MADRID - If there is one man who should know how to end Barcelona's four-match winning streak in the 'Clasico' it is Jose Mourinho.
His inside knowledge of the club is second to none after working as assistant to Barca coaches Bobby Robson and Louis van Gaal in the late 90s but his record against them is mixed.
He has knocked Barca out of the Champions League twice - once with Chelsea and last season in the semi-finals with Inter Milan - although the overall statistics read three wins, three draws and four defeats as manager of Chelsea and Inter.
On top of that, Mourinho has never won at the Nou Camp. However, the 'special one' is supremely confident that he has the tactics to get the better of his former employers.
"I know how to play against Barca, from memory," Mourinho said in an interview back in September.
"You can deactivate them by imposing your style. If you want to play the way they do, you will lose... because individually and collectively they are the best (at that style)."
Inter's 3-2 aggregate win over Barca in the Champions League semis points the way forward and the watchwords are tactical discipline, physical fitness and psychological strength.
"You can't let them catch you out in the first phase of possession," he said. "You have to go direct from the defensive area to the second or third phase with a long movement of the ball to surprise them.
"Barca have many more problems when they have to do steady build ups."
Real's standard lineup this season, with Xabi Alonso and Sami Khedira in the midfield holding roles, will be bolstered by the tracking back and harrying of Angel Di Maria, Mesut Ozil Cristiano Ronaldo and Gonzalo Higuain in Monday's 'Clasico'.
Mourinho has said he prefers zonal rather than man-to-man marking and through strict adherence to this he will seek to cut the supply lines from Xavi and company to the number one dangerman, Barcelona's top scorer Lionel Messi.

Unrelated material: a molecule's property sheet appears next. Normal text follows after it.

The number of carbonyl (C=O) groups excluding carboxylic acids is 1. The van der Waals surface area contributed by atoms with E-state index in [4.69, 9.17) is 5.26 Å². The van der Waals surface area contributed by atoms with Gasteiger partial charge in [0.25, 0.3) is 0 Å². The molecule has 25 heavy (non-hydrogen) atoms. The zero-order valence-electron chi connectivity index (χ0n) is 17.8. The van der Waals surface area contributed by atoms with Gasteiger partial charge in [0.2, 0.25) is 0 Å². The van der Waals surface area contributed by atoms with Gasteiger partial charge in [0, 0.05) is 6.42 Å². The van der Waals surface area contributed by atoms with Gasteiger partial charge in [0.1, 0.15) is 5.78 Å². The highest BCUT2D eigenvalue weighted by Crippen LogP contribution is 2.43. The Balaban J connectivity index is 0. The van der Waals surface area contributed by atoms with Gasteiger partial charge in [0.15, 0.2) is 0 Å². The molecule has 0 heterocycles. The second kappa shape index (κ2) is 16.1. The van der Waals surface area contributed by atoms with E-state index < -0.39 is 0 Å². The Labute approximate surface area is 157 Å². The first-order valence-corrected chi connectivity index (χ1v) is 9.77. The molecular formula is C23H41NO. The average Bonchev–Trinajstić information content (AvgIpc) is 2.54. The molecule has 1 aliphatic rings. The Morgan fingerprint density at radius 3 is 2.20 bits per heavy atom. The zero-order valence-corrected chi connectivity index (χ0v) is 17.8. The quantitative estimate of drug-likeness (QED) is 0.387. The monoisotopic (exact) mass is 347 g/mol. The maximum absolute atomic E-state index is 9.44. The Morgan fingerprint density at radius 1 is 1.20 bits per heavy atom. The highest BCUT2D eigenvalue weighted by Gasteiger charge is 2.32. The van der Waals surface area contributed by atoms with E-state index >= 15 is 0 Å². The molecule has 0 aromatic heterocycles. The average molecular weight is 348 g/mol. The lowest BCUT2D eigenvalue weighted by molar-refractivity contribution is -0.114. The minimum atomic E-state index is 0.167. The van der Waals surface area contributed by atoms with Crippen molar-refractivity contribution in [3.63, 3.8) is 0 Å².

When Barca's possession breaks down, Real will try to pounce quickly on the counter-attack, with long balls behind their opponents' high defensive line.
The Catalans are second in the standings behind Real this season because they have dropped five points to the Madrid side's four in their 12 matches so far, and those five points were lost against teams managed by former Barca players.
Hercules's Esteban Vigo won 2-0 at the Nou Camp and Real Mallorca's Michael Laudrup drew 1-1 there last month.
"Everyone knows how to play against Barcelona," former Danish international Laudrup told Reuters in an interview. "The problem is that it's one thing on paper and another thing on the pitch.
"Barcelona always need the ball to feel good. Madrid don't... because they have so much quality on the counter-attack. In just three passes it can be a goal."
Barca will need plenty of zip in their passing game if they are to open up La Liga's tightest defence.
Pep Guardiola's side have essentially played the same way for a number of years, dominating possession, patiently working the ball around until they can pull the opposition open.
When they lose the ball they swarm around opponents looking to win it back deep in their rivals' half, and they will work hard to stop the game from opening up, when Ronaldo becomes a greater threat with wide open spaces to run in to.
Mourinho's Real have yet to lose in competitive or friendly matches since he took the helm and, with a one-point lead at the top, the onus will be on the hosts to make the running.comments